How do you navigate the Holiday Season and other holidays in an interfaith family?
Ooh, the dreaded Holiday Season. I think this one is hard for any person who has converted from Christianity to another religion or spiritual practice. Celebrating Christmas is totally ingrained in my brain, it’s part of my cultural history and it HARD TO SHAKE. And when I first broke away from the church I really wanted to go cold turkey. I was ready to completely stop celebrating Christmas, and that meant no more sending Christmas cards, no Christmas carols, no tree decorating, nothing. It’s not that I didn’t like the holiday! It was really my own way of separating myself from Christianity. And what better way than to quit Christmas, the most celebrated christian holiday on the books (let’s be honest, Easter doesn’t really compare). I wanted to really commit myself to my new-found pagan religion and make Sabbats a priority over other holidays. It was really a way of saying, “I’m pagan! Not Christian!” I even wrote about it on my other blog, to really drive the point home.
It totally backfired.
And it wasn’t just the backlash from family and friends that made me rethink my position– although it was a little exhausting having to explain over and over that no, I didn’t hate Christmas, and no, I didn’t hate Jesus, and no, I didn’t think I was being blasphemous. Couldn’t they see that I didn’t want to celebrate a holiday that that no longer belonged to me? It felt, at the time, that by celebrating Christmas I was celebrating Christianity and identifying myself with that faith. I wanted to create my own traditions totally separate from all of that. I wanted to solidify my commitment to my spiritual path, and create the same feelings I had for Christmas to Yule or other winter holidays. And although I don’t have children yet, I was keeping my future offspring in mind as well– I didn’t want them to anxiously wait for Santa to bring them toys or to sing Christmas Carols about the birth of Jesus, I wanted them to grow up immersed in a pagan experience, so when they looked back at their childhood they remembered their pagan roots fondly and wanted to pass it on to their own children.
There were quite a few people who just did not get that AT ALL. I think they felt as if I was rejecting them by not celebrating Christmas (which was not my intention at all). Because for my family, Christmas is about celebrating togetherness. It is about showing people you care, and eating good food together and singing songs together. It’s about family.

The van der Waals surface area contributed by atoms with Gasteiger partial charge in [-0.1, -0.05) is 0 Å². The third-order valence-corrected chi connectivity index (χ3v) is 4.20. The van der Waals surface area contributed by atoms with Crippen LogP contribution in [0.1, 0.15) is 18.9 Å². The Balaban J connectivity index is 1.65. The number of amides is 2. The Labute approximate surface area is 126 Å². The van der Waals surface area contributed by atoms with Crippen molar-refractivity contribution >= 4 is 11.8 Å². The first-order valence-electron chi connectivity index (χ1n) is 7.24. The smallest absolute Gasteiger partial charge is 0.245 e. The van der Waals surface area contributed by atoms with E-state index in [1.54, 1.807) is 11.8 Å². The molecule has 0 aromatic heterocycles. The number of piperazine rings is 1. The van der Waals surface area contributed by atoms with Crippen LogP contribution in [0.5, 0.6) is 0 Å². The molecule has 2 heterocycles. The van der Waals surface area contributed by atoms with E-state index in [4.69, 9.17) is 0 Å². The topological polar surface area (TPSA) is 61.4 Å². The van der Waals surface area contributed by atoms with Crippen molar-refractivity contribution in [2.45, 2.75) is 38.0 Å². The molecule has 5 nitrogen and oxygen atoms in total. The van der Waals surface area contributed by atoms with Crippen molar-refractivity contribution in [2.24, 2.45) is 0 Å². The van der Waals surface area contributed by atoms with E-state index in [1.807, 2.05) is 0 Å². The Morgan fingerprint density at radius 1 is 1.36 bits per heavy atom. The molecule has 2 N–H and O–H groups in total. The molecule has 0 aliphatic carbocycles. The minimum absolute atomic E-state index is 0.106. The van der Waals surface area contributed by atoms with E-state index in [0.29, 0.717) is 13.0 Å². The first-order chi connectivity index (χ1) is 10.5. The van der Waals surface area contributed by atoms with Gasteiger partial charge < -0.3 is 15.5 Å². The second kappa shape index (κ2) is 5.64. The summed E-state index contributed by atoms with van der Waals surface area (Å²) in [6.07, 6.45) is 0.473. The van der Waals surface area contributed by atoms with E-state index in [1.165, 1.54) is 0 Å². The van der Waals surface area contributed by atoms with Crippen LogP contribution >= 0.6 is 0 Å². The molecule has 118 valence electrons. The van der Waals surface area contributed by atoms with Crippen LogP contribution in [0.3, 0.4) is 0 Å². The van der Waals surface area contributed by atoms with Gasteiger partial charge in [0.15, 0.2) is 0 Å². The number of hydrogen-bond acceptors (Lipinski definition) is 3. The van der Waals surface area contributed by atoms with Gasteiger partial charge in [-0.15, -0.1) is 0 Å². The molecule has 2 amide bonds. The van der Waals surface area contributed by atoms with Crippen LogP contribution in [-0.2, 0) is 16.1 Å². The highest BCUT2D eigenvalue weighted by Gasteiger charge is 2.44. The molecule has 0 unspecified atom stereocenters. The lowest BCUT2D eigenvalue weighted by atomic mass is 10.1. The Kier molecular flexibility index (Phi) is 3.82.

It’s also about Jesus.
But it wasn’t just the complaints that got me. It was the fact that in all honestly, I love Christmas. It’s a mega holiday! So many happy memories from my childhood are from celebrating Christmas and the “Holiday Season”. Driving through town to see all the decorated houses (seriously guys, I live 4 blocks from Christmas Tree Lane), drinking eggnog and hot chocolate, decorating the whole fucking house– fake snow, multiple Christmas trees, window trimmings, just all out. We have at least for storage boxes full of Christmas stuff, not including lights and trees. And Christmas carols? I have a whole playlist dedicated to Christmas music. I’ve spent most of my life singing sacred music in school, I know many carols by heart (and probably in at least two part harmony).
The point is, there are a lot of things about Christmas that I like. Even the kinda religious parts. I’m definitely not Christian, but those traditions have deep meaning to me. And I tried giving them up, I really did. But it turns out that some of them are just too great to let go. And at some point in the game I realized that they weren’t just important to me, they were also important to Kourtney. Now, she’s not christian either, but she celebrates Christmas as a secular holiday (because yes, Christmas is religious and secular; just embrace the paradox) and she was not actually ready to give it up. Honestly, it was kind of a jerk move to expect her to do so. Over the years, we begun to compromise. She still celebrates Christmas, and I participate on a small scale. Meaning, I don’t give Christmas presents (and I don’t ask for/expect presents, either), I don’t send out Christmas cards, and I don’t decorate my personal space with nativity scenes or Santas. However, I help decorate our public spaces with all of our holiday stuff– including Santas and angels and menorahs and yule logs, and even Black Jesus (my mother’s nativity set). And I will sing carols and I will eat good food. I tend to stay away from the religious part of the holiday, but I embrace the secular part.
And since marriage is full of compromise, Kourtney helps me celebrate my other winter holidays (Hanukkah and Yule, at the moment). Last year she lit the candles for Hanukkah and I sang the blessing. She gives me space for solitary ritual, but also participates when I ask her to, when I need that extra energy. She helps me cook our holiday feasts (especially Samhain– although we call it our Harvest Feast so our guests don’t think they’re attending some devil worshipping party). It’s actually pretty easy to keep an interfaith house when your partner is open and willing to 1) try new things and 2) respect your boundaries.